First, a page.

SHERIDAN — Teachers in Sheridan County School District 2 seem to enjoy and appreciate working in the local schools.
Four members on the Sheridan Central Education Association leadership team provided an overview of teacher feedback during a roundtable meeting Monday evening with the SCSD2 board of trustees. SCEA leaders presented information about several different areas including satisfaction, communication and substitute teachers.
Kevin Rizer, a member of the SCEA leadership team and Sheridan High School history and government teacher, said the results from the teachers who responded were extremely positive overall. He said the leadership team considers changes as part of fine-tuning the quality work already being done rather than a drastic overhaul.
Rizer presented numbers from the annual teacher climate survey given to every instructor in the school district. According to the survey, 98 percent of teachers believe student learning is relevant and 94 percent feel they belong at their respective school. Moreover, 92 percent of teachers feel they are listened to when they have ideas about improving education, and 84 percent of instructors feel recognized for work they do.
Most questions provided response options from 1 to 5. In that case, 1 was the worst, 3 was average and 5 was the best. Most of the areas remained similar to last year and had averages near 4.
Rizer said the leadership team looks for area changes of 0.2 or more from year to year, which it considers statistically significant. There were four such adjustments this year, all of which were increases.
One of the changes involved instructors feeling a better sense of value and recognition. Rizer said teachers are feeling increasingly recognized. He gave examples of small but meaningful actions like a school or district administrator bringing a teacher a cup of coffee and asking how the teacher’s day or week is going.
The other three significant increases related to professional learning communities. Teachers responded that there was an increased focus on student goals; an improvement in making progress toward student goals; and more belief from teachers that PLCs have a positive impact.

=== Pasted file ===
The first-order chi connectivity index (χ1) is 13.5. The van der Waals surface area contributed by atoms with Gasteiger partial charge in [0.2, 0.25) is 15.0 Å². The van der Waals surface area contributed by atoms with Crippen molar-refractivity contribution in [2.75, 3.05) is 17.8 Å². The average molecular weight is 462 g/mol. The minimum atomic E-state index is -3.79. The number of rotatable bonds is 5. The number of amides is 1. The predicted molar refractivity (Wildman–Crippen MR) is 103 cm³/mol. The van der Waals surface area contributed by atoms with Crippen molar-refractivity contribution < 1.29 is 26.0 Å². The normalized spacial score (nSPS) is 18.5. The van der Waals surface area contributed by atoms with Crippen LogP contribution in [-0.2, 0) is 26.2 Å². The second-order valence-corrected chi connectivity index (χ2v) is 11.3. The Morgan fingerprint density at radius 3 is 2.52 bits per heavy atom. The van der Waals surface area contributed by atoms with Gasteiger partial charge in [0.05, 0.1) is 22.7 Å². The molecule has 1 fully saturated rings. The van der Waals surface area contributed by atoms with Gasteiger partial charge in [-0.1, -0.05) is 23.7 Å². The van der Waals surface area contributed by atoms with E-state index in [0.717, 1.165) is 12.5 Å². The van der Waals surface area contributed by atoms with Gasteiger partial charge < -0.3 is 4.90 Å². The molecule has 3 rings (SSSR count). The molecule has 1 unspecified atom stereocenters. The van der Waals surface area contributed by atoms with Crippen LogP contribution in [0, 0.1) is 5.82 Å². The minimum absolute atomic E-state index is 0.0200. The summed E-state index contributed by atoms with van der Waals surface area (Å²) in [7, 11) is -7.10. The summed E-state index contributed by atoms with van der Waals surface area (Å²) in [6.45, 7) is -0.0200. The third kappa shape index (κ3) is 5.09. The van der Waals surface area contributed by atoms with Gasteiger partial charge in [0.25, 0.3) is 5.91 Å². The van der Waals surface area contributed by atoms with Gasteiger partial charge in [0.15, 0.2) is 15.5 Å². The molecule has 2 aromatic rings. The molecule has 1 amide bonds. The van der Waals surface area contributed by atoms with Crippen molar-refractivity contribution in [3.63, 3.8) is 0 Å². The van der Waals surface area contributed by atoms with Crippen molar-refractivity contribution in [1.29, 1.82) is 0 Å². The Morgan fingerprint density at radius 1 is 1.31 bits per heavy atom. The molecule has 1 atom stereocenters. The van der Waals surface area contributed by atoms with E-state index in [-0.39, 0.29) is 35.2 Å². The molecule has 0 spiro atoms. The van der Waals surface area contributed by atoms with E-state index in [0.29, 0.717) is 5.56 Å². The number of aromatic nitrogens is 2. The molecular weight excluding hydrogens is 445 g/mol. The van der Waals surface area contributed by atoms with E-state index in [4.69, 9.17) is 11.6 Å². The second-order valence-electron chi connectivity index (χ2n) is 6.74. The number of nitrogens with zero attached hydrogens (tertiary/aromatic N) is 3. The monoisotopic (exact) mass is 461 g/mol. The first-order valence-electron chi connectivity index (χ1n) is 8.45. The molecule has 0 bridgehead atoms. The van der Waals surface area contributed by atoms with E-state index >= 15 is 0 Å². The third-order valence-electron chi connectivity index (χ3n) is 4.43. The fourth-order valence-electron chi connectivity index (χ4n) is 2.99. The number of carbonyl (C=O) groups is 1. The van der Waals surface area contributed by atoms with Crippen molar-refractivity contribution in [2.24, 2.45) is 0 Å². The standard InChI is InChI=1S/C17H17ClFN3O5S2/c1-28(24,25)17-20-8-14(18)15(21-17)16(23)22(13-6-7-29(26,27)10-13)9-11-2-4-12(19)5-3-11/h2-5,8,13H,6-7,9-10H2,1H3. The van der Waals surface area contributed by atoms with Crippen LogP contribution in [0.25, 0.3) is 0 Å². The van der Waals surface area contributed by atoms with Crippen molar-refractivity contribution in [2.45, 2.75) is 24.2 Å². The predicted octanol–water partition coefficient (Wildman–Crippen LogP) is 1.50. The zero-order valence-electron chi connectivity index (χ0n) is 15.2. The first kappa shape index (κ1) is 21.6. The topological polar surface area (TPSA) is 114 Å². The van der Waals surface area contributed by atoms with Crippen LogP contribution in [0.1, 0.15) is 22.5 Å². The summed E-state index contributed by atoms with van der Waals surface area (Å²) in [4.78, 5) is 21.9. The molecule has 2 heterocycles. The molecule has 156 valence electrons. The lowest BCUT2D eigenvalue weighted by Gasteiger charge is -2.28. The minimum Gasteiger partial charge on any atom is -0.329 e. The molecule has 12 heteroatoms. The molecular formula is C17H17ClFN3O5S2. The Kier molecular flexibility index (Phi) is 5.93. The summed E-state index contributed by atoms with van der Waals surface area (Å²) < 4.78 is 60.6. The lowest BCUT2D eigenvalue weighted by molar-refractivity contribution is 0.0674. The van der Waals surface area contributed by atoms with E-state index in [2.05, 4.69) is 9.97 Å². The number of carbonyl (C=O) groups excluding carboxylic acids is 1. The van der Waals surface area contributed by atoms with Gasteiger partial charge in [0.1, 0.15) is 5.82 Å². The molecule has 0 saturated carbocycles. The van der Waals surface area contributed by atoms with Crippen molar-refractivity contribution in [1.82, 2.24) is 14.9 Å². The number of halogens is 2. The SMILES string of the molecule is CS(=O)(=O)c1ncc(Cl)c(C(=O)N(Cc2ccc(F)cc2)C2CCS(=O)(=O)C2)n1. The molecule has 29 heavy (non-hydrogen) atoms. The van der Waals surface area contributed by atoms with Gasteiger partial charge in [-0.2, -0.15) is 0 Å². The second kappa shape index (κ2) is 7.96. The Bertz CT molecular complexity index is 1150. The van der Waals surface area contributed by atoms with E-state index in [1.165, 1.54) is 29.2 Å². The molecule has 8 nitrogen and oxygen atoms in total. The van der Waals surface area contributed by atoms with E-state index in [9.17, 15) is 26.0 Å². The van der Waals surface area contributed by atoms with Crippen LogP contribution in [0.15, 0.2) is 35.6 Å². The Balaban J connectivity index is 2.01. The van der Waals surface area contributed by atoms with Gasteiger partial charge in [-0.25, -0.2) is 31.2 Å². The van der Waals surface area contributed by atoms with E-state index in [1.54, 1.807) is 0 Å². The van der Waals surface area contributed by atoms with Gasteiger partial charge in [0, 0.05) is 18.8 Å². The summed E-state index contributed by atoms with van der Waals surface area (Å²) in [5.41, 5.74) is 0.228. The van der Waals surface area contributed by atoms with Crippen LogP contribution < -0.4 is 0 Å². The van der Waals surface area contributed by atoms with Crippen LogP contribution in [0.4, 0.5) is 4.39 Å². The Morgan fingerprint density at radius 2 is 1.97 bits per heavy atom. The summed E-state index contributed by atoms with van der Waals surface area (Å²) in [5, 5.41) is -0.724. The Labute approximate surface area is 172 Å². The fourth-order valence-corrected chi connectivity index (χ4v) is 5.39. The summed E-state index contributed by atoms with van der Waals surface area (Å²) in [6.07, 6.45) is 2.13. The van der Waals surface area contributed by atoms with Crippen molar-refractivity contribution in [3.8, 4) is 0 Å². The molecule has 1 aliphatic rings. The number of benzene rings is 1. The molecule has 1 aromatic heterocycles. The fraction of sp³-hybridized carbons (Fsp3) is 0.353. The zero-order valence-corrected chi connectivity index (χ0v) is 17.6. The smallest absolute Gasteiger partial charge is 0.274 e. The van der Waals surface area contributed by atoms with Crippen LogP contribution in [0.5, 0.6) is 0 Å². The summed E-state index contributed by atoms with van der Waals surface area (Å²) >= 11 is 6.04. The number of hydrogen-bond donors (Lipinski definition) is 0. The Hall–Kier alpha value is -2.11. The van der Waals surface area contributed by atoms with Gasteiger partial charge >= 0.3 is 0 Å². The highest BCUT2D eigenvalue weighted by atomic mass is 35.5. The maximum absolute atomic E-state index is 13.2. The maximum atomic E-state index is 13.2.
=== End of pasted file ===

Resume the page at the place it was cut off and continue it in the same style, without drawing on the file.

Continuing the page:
SCSD2 superintendent Craig Dougherty said he appreciates the time and effort to make communications between teachers and administrators collaborative rather than adversarial. The middle school and high school allow two daily planning periods for teachers, something Dougherty believes is necessary to make progress and collaborate with colleagues.
Dougherty also said the frank, occasionally difficult conversations that occur during informal morning meetings before school help improve the district. He enjoys hearing about positive energy from employees helping move the school district in the right direction.
Dougherty said the school district does not have access to an ideal number of substitute teachers. He said the supply of substitutes has always been an issue over the years, especially on Fridays because so many teachers also coach athletics and must leave early for road games.
SCSD2 board member Wayne Schatz asked how substitute salaries compare to other school districts. Dougherty said the salaries are competitive with other school districts around the state and also said SCSD2 is working on a comparative analysis to potentially make them more competitive.
SCSD2 assistant superintendent Scott Stults mentioned a Google Doc that is shared with every school in SCSD2 to help schedule professional development days — when teachers leave their respective buildings and require a substitute — that do not overlap much. That way, multiple schools do not have too many teachers absent from the building on the same day.
SCSD2 board member Shellie Szmyd said local childcare providers have the same issue of finding substitutes. She mentioned that the community and school district could possibly create a substitute pool or something similar to better address the need.
SCSD2 board member Arin Waddell asked if the SCEA leadership team had suggestions or ideas related to stress management, such as making it a more significant part of wellness program. The leadership team said it did not have any new, specific ideas but are constantly considering how to better manage stress.
Sue Wilson said the results were devastating when SCSD2 did a teacher survey for the first time in the 1990s, so she has been amazed with the progress made over the years.
The results were not perfect, but for the SCSD2 teachers who responded, education appears headed in the right direction.